Alyssa Sutherland as Aslaug (History)

The supernatural on Vikings has been dealt with in a slippery fashion. In the series very first scene, Ragnar sees spectral figures of the gods on a battlefield. Or he imagines so. The Seer at Kattegat (John Kavanagh) is prone to prophecies as Seers are, but, up until now, they’ve been suitably vague and explicable. (The unfortunate Jarl Borg saw the Seer’s euphemistic talk of the blood eagle come horrifically to pass, but any Seer worth his bones could predict that fate for anyone going up against Ragnar Lothbrok.) Self-proclaimed princess Aslaug was also a self-proclaimed psychic, but her visions weren’t any more substantial than the Seer’s, and Ragnar and seemingly everyone else cast a lot of side-eyes whenever the subject came up. For the Norse, the gods were undeniably real—and resolutely unknowable, regardless of prayer, ritual, or sacrifice. The world of Vikings was hard, and brutal, and—most crucially—human.

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As of “The Wanderer,” all that’s changed. In the season premiere, there were certainly hints that change was in the Seer’s incensed air. His prophecy to Lagertha was worryingly specific:

I see a harvest celebrated in blood, I see a trickster whose weapon cleaves you, I see a city made of marble, and a burning, broiling ocean.

Granted, it was more unsettling because of how much it sounded like creator Michael Hirst was laying out his plan for the season in too-bald detail. (The Seer’s admonition “It is the way of prophecy only to be understood when it has happened, and it is too late to change it” was both too similarly prosaic and too optimistic as to Hirst’s ability to disguise what he’s got in store.) Even the Seer’s addendum tonight is only nebulous in the details, not the thrust. “The marriage of plow and sword will sustain you until you become a virgin once more” sounds over scenes of Lagertha working the new farmland given to the Vikings by Linus Roache’s King Ecbert, whose martial and perhaps marital intentions toward Lagertha become more evident throughout “The Wanderer.” All of this would be just a case of over-writing—if Aslaug, Siggy, and Helga didn’t start having the same prophetic dreams.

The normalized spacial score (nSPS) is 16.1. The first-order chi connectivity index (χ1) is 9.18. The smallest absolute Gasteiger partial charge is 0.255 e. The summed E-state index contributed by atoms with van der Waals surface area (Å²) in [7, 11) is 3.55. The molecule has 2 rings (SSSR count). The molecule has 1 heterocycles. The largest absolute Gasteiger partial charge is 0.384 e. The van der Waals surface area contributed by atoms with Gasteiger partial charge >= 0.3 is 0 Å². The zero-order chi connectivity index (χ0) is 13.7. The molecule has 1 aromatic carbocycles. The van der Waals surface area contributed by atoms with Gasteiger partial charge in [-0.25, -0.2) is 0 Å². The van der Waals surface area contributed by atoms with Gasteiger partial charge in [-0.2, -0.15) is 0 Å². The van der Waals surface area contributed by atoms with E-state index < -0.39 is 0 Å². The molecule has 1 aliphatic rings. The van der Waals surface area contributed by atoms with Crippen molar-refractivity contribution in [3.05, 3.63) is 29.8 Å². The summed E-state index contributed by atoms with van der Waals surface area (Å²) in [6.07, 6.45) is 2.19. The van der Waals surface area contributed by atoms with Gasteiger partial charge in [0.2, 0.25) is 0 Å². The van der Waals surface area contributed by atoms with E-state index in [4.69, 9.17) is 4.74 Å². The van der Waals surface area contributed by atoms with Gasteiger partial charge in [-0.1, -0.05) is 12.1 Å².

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Jessalyn Gilsig as Siggy (History)

While the menfolk (and Porunn’s shieldmaiden) are making short work of Princess Kwenthrith’s male relatives and their troops in Wessex, the significant others of Ragnar, Rollo, and Floki have identical dreams of a mysterious figure approaching Kattegat, burning snow in one hand, hot blood falling, smoking into the snow from the other. It’s a haunting image, but it’s also an undeniable swerve into the supernatural, a development that, while certainly a major (and questionable) change, might be more palatable if the show didn’t rob some interesting characters of their agency in the process.

Sure, Alyssa Sutherland’s Aslaug has never taken off as a character—apart form the inevitably damning comparisons to Katheryn Winnick’s impressive Lagertha, her flat brew of imperiousness and jealousy just isn’t that compelling. Jessalyn Gilsig’s Siggy has suffered from inconsistency—she’s a loyal wife! she’s a duplicitous schemer! she loves Rollo! she betrays Rollo!—but the actress has managed to find something like a character in the midst of all that. A survivor above all else, Siggy’s found solidarity with Lagertha, Aslaug, and the rest of the long-suffering women of Kattegat. And, as assistant, lover, and now wife of the show’s resident madman/boatbuilder/healer Floki, Maude Hirst’s Helga is Floki’s perfect partner, smart, sexy, and able to match his mercurial moods with fulsome Viking heartiness. Except in this construction, all three women are reduced to a monotonous chorus, parroting dreary dream prophecy, their individual characters yoked to the same unpromising spook show. Their dialogue is especially bland, essentially repeating the same lines to each other—less MacBeth’s weird sisters than Vikings’ dull ones.